If you’re looking for a C-Arm (and it seems like everyone is these days), the choices can be overwhelming. There are the major brands to choose from like Philips, GE, Siemens, Ziehm, Genoray and GEMSS (formally known as COMED), but you also need to decide between the different variations of C-Arms that each manufacturer offers. However, if you’re interested in a C-Arm, we believe Phillips is a brand to look at, especially in the pre-owned or refurbished market. Let’s compare three different options: Philips Libra, Endura and Pulsera.
The Philips Libra is a compact C-Arm, similar to the Siemens Compact L. The Libra is smaller in size and weight than both the Endura and Pulsera, but all three have a 9” tri-mode image intensifier. However, the similarities end there. The Libra has a max power output of 3.15 kW (less than half of that of the Pulsera) and its kV range is 40-105. Unlike the Pulsera, which has a rotation anode, the Libra has a stationary anode. That being the case, the Libra has a lower anode heat capacity (50,000 HU) and X-Ray Tube heat capacity (1,200,000 HU). A lower heat capacity generally means you are unable to do as many high dose procedures in repetition. This C-Arm is ideal for a small practice that does not need a C-Arm workhorse to use all day, every day. It is also not ideal for facilities with larger patients, being that it is a compact C-Arm.
The Philips Endura is the lower end alternative to the Philips Pulsera. It is similar to the OEC 8800 (and now OEC Brivo) as those C-Arms compare to the OEC 9800 and OEC 9900. It is comparable in size to the Philips Pulsera. However, its max power output is 3.15 kW (less than half of that of the Pulsera) and its kV range is 40-105. It also has a stationary anode and thus has an anode heat capacity of 50,000 HU and an X-Ray Tube heat capacity of 1,200,000 HU. This lower heat capacity limits the continued use of this system throughout the day. As a result of these limitations, this C-Arm is a less expensive choice than the Pulsera, and is ideal for a facility that wants a full size C-Arm but doesn't need a workhorse. It’s also an ideal solution for a back-up system if you already own a Philips Pulsera.
The Pulsera is considered the standard “go-to” C-Arm by Philips. It is a full size C-Arm with a tri-mode image intensifier that comes in either the 9" or 12" options. Its max output power is 7.5kW and has a kV range of 40-120, both of which enable higher penetration and clarity of images. Most importantly, the Philips Pulsera has a rotating anode, which enables the C-Arm to have a 300,000 HU anode heat capacity and a 1,900,000 X-Ray Tube heat capacity. The Philips Pulsera can also be equipped with vascular and cardiac capabilities, so the system can be used for additional procedures. However, it’s important to note that not all Philips Pulseras have vascular capabilities. The Philips Pulsera is, indeed, your workhorse C-Arm and thus, you can use it all day every day without fear of overheating. It can also be used for just about any procedure, especially if it is tailored to your specific practice.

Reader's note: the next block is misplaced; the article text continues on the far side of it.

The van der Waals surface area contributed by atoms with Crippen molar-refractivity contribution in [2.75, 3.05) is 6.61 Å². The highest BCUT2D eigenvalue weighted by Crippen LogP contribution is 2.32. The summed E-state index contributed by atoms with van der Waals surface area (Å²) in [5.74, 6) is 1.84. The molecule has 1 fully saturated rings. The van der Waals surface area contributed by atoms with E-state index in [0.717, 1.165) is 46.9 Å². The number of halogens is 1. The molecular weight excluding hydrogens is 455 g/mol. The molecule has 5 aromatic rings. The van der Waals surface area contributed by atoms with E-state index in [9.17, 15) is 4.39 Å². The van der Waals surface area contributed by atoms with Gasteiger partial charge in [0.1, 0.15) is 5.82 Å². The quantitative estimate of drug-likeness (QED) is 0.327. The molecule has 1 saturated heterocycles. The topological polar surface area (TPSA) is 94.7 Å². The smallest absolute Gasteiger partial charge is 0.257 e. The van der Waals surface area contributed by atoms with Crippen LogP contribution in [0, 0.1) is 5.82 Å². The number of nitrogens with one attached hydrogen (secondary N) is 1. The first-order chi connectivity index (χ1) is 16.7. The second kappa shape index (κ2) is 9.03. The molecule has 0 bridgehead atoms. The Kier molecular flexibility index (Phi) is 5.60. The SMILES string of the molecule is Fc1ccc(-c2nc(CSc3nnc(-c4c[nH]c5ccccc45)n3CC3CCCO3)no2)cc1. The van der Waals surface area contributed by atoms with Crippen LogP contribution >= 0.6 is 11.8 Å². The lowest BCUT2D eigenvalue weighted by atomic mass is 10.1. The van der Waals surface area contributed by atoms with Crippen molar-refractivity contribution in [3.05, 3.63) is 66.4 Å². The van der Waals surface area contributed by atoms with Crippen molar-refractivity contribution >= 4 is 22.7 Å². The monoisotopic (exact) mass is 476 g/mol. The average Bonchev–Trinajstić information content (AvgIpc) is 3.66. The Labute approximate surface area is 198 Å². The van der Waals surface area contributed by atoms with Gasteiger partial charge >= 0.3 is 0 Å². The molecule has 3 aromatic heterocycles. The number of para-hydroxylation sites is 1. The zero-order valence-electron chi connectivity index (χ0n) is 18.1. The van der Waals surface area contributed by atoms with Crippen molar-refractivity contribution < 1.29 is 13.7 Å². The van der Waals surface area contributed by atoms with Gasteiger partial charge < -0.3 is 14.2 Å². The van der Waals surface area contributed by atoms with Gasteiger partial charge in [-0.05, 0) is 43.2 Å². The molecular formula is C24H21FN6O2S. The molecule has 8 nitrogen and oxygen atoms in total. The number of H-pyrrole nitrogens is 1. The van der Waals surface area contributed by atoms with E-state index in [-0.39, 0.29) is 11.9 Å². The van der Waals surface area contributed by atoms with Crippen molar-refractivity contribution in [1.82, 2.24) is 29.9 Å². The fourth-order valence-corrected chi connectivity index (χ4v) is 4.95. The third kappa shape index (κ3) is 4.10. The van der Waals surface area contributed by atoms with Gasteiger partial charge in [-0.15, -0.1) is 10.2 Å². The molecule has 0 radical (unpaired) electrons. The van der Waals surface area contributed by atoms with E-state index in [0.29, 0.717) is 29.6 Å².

The Philips Pulsera can store a maximum of 10,000 images, compared to that of the Libra and Endura, which generally store 16 images. That being said, most facilities have an external storage option to make this a non-issue.
The Veradius is the newest C-Arm from Philips. Unlike the Philips Pulsera, it’s equipped with a digital detector. However, because it is so new to the market, it’s rare to find it on the pre-owned market. When this system is available, it tends to be very expensive.
In conclusion, Philips is a leader in the C-Arm market for a reason. They manufacture high quality and reliable C-Arms that you can use with confidence. That being said, it is important to do your research and make sure you are buying a C-Arm that most closely aligns with the needs of your practices. If you want to explore all of your options, don’t hesitate to contact the experts at Atlantis Worldwide. We are here to help.
Please contact Alex Silbergleit at 212-366-9100 or email firstname.lastname@example.org
Some blogs you may have missed:
- Hands, Shoulders, Knees and Toes: A Love Affair with the Mini C-Arm
- C-Arm: Safety Tips
- Room -Size Does Matter When Purchasing a C-Arm
- Buy a C-Arm on eBay? You’ve Got to be Kidding!
- Everything You Need to Know About C-Arms. Really.
- Free C—Arm Resources
Meet the author: Alex Silbergleit